Nearly all of the nation's major banks raised their prime lending rates to 14 1/2 percent from 14 percent today, a move they would have made Tuesday but for the presidential debate, banking industry sources said.

Banks have been under heavy pressure from the Carter administration to hold down lending rates. President Carter and his economic advisers have said they fear higher rates will choke off the incipient economic recovery.

Late today White House Press Secretary Jody Powell said that banks seem "more interested in raising prime rates than lowering them" and called the case for the increase "a very shaky one."

Banks said that sharp increases in the cost of obtaining funds dictated an increase in the interest they charge their best corporate customers for a short-term loan. Rates in the open market have jumped sharply in the last week, because of a tighter monetary policy by the Federal Reserve and because of renewed fears of inflation.

"Contrary to what Mr. Powell said, the markets called for an increase to 14 1/2 percent or more on Tuesday. But no bank had the nerve to raise the prime in the face of the debate and without knowing how much of the nation's economic woes would be blamed on the banking system," said an official of one major bank. "It's also fair to say that no bank wanted to give President Carter a political football just before the debate either." t

Interest rates were not mentioned in the 90-minute debate between Carter and Republican challenger Ronald Reagan, but Powell told reporters that if the president had been asked about them he would have questioned whether bankers could make a case for raising their interest charges.

The banks had barely opened their doors this morning, however, when financial institutions began announcing increases in their prime lending rate. Morgan Guaranty Trust Co., the nation's fifth-biggest, lead the parade at 9:30 a.m., and by noon everyone of the nation's 10 biggest banks and most of the rest had increased the rate to 14 1/2 percent. Riggs National Bank in Washington, the largest in the D.C. area, said its prime would go to 14 1/2 percent Thursday morning.

A spokesman for Chase Manhattan Bank said the increase was caused by a "continued increase in market interest rates." But he cautioned that today's rise "should not be construed as predicting the future course of rates."

Home mortgage loan rates also increased today. The Federal Home Loan Mortgage Corp. reported that for the first time since April, mortgage rates went over 14 percent at its weekly auction. The mortgages the corporation agreed to purchase today will carry an average rate of 14.22 percent.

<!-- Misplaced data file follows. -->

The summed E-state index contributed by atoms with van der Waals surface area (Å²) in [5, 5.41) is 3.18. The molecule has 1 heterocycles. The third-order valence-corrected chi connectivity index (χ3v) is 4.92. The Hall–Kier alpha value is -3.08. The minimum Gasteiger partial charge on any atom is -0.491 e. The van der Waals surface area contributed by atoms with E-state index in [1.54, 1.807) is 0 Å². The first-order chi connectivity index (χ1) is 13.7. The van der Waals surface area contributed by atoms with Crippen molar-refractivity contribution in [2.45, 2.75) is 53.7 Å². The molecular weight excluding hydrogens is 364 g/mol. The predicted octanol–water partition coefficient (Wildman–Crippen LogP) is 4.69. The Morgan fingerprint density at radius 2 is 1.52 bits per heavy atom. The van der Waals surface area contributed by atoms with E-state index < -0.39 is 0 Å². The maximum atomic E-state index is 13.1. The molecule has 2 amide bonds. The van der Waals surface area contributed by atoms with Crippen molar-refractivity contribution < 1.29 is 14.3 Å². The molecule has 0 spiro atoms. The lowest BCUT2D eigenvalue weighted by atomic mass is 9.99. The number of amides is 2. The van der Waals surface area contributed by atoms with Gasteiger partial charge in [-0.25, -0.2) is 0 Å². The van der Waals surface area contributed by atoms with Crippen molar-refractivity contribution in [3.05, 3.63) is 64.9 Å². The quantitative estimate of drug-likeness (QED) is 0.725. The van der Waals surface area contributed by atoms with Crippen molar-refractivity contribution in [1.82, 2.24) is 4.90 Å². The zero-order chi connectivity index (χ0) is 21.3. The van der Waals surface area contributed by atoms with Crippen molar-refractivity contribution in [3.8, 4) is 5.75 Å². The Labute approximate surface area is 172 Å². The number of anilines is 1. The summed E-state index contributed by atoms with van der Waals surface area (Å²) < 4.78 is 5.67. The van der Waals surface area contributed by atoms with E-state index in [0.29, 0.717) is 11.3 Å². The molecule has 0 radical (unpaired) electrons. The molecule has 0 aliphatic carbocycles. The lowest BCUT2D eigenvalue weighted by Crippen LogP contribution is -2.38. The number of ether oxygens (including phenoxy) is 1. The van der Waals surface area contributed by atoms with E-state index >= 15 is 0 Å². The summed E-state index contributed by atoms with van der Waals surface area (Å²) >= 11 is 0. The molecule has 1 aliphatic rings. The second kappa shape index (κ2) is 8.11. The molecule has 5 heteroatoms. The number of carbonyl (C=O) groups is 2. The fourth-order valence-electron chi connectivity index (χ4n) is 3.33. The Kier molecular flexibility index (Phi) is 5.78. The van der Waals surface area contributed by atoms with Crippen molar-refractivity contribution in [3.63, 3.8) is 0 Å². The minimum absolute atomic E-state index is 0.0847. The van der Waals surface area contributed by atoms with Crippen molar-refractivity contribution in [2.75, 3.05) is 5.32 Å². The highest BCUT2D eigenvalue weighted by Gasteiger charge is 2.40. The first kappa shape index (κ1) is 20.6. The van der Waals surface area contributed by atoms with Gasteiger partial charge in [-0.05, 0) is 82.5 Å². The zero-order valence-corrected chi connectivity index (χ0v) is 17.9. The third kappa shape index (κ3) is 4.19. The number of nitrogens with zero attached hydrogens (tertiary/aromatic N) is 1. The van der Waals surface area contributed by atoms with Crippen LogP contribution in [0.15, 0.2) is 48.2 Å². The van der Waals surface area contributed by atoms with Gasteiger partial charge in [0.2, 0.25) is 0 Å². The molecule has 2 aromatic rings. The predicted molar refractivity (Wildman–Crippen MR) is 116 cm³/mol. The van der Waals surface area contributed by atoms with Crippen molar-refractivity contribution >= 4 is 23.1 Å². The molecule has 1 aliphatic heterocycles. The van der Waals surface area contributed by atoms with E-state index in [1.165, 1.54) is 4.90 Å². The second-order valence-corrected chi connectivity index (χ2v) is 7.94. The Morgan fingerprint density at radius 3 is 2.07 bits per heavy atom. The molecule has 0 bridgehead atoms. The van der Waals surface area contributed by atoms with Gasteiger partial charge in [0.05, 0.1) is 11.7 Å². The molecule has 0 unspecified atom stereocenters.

Charles Shultze, chairman of the Council of Economic Advisers, told reporters this morning -- before the prime rate increases were announced -- that most economists expect interest rates to begin to decline over the next few months.

Nicholas Marrone, assistant treasurer of the Bank of New York and one of the bank's chief money traders, said he thought the half-point increase in the prime rate was "quite modest" in view of the sharp increases in costs banks have faced.

The interest banks must pay on the funds they borrow to loan to customers have jumped from about 12.50 percent a week and a half ago to about 14.20 percent today. Most of the money banks lend to their business customers is obtained by issuance of large-sized certificates of deposit.

Interest rates were driven up further in late money market trading after the Treasury Department announced that it plans to raise $8 billion next week, including more than $3 billion of new cash.

"I wouldn't say that was a lot more than the markets anticipated," Marrone said, "but it is a big chunk of financing at a time when the markets are not performing very well."

Not only have rates skyrocketed in the short-term money markets, they have climbed in the long-term markets, as well. Businesses, utilities and local governments have been canceling or reducing proposed bond offerings because of high interest rates and the unwillingness of investors to purchase new bonds.

As a consequence, the frustrated bond sellers have been turning to their bankers for short-term loans until bond rates go down. That has increased loan demand at banks during the last six weeks, putting further pressure on them to raise their rates.

However, a spokesman for Chase Manhattan said, this week loan demand has not increased, but has held steady.